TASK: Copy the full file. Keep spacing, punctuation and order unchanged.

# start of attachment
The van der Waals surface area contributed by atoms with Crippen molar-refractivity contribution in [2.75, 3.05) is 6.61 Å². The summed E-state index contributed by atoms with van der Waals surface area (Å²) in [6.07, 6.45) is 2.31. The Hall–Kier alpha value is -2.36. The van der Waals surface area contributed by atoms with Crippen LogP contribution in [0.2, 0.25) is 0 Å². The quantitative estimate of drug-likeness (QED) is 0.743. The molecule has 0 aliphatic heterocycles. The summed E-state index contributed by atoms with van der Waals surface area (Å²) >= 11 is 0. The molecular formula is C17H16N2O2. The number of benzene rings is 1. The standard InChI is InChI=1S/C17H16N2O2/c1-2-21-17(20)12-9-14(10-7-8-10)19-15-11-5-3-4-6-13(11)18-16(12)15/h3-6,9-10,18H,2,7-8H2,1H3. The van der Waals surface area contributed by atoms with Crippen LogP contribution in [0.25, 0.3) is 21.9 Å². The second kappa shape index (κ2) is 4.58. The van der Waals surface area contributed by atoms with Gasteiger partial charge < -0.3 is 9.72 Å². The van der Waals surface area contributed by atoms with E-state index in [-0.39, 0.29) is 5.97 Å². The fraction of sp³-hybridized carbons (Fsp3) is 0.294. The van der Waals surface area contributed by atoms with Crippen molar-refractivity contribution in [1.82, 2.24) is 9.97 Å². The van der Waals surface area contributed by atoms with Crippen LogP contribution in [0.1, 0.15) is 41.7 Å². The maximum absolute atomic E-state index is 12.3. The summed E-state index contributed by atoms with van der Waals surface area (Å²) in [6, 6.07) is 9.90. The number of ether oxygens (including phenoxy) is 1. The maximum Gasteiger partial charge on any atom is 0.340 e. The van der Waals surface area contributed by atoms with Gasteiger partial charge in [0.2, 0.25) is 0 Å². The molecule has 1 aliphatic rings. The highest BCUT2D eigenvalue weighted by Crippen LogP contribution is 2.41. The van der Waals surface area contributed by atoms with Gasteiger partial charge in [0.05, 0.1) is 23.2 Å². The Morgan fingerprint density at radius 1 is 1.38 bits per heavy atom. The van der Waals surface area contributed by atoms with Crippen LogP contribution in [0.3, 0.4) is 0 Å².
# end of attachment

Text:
The van der Waals surface area contributed by atoms with Crippen molar-refractivity contribution in [2.75, 3.05) is 6.61 Å². The summed E-state index contributed by atoms with van der Waals surface area (Å²) in [6.07, 6.45) is 2.31. The Hall–Kier alpha value is -2.36. The van der Waals surface area contributed by atoms with Crippen LogP contribution in [0.2, 0.25) is 0 Å². The quantitative estimate of drug-likeness (QED) is 0.743. The molecule has 0 aliphatic heterocycles. The summed E-state index contributed by atoms with van der Waals surface area (Å²) >= 11 is 0. The molecular formula is C17H16N2O2. The number of benzene rings is 1. The standard InChI is InChI=1S/C17H16N2O2/c1-2-21-17(20)12-9-14(10-7-8-10)19-15-11-5-3-4-6-13(11)18-16(12)15/h3-6,9-10,18H,2,7-8H2,1H3. The van der Waals surface area contributed by atoms with Crippen LogP contribution in [0.25, 0.3) is 21.9 Å². The second kappa shape index (κ2) is 4.58. The van der Waals surface area contributed by atoms with Gasteiger partial charge < -0.3 is 9.72 Å². The van der Waals surface area contributed by atoms with E-state index in [-0.39, 0.29) is 5.97 Å². The fraction of sp³-hybridized carbons (Fsp3) is 0.294. The van der Waals surface area contributed by atoms with Crippen molar-refractivity contribution in [1.82, 2.24) is 9.97 Å². The van der Waals surface area contributed by atoms with Crippen LogP contribution in [0.1, 0.15) is 41.7 Å². The maximum absolute atomic E-state index is 12.3. The summed E-state index contributed by atoms with van der Waals surface area (Å²) in [6, 6.07) is 9.90. The number of ether oxygens (including phenoxy) is 1. The maximum Gasteiger partial charge on any atom is 0.340 e. The van der Waals surface area contributed by atoms with Gasteiger partial charge in [0.2, 0.25) is 0 Å². The molecule has 1 aliphatic rings. The highest BCUT2D eigenvalue weighted by Crippen LogP contribution is 2.41. The van der Waals surface area contributed by atoms with Gasteiger partial charge in [0.05, 0.1) is 23.2 Å². The Morgan fingerprint density at radius 1 is 1.38 bits per heavy atom. The van der Waals surface area contributed by atoms with Crippen LogP contribution in [0.3, 0.4) is 0 Å².